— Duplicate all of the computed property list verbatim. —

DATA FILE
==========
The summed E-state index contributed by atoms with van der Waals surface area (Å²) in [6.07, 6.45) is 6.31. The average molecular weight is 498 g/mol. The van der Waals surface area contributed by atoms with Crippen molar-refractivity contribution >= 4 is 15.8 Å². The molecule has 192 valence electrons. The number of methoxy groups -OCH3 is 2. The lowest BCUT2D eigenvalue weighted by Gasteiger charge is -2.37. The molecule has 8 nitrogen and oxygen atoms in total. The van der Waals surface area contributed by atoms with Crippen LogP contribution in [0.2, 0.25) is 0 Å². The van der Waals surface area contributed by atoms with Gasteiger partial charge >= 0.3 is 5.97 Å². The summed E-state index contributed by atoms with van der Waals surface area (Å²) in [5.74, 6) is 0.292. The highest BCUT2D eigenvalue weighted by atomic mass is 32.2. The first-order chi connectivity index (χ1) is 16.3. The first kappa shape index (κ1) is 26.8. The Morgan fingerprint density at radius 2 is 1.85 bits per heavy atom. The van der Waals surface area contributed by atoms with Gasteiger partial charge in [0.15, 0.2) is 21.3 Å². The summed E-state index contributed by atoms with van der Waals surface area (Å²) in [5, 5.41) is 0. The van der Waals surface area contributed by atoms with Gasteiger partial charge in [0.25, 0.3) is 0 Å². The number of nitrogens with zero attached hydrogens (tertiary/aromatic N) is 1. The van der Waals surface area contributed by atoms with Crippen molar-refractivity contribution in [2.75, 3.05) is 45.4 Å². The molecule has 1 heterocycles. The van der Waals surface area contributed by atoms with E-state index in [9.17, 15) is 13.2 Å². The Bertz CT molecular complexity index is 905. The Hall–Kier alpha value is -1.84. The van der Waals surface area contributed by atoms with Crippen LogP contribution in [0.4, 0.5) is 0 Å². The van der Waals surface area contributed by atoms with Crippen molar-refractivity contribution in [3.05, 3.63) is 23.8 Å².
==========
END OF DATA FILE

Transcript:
The summed E-state index contributed by atoms with van der Waals surface area (Å²) in [6.07, 6.45) is 6.31. The average molecular weight is 498 g/mol. The van der Waals surface area contributed by atoms with Crippen molar-refractivity contribution >= 4 is 15.8 Å². The molecule has 192 valence electrons. The number of methoxy groups -OCH3 is 2. The lowest BCUT2D eigenvalue weighted by Gasteiger charge is -2.37. The molecule has 8 nitrogen and oxygen atoms in total. The van der Waals surface area contributed by atoms with Crippen LogP contribution in [0.2, 0.25) is 0 Å². The van der Waals surface area contributed by atoms with Gasteiger partial charge >= 0.3 is 5.97 Å². The summed E-state index contributed by atoms with van der Waals surface area (Å²) in [5.74, 6) is 0.292. The highest BCUT2D eigenvalue weighted by atomic mass is 32.2. The first-order chi connectivity index (χ1) is 16.3. The first kappa shape index (κ1) is 26.8. The Morgan fingerprint density at radius 2 is 1.85 bits per heavy atom. The van der Waals surface area contributed by atoms with Gasteiger partial charge in [0.15, 0.2) is 21.3 Å². The summed E-state index contributed by atoms with van der Waals surface area (Å²) in [5, 5.41) is 0. The van der Waals surface area contributed by atoms with Gasteiger partial charge in [0.25, 0.3) is 0 Å². The number of nitrogens with zero attached hydrogens (tertiary/aromatic N) is 1. The van der Waals surface area contributed by atoms with Crippen molar-refractivity contribution in [2.75, 3.05) is 45.4 Å². The molecule has 1 heterocycles. The van der Waals surface area contributed by atoms with E-state index in [9.17, 15) is 13.2 Å². The Bertz CT molecular complexity index is 905. The Hall–Kier alpha value is -1.84. The van der Waals surface area contributed by atoms with Crippen LogP contribution in [0.4, 0.5) is 0 Å². The van der Waals surface area contributed by atoms with Crippen molar-refractivity contribution in [3.05, 3.63) is 23.8 Å².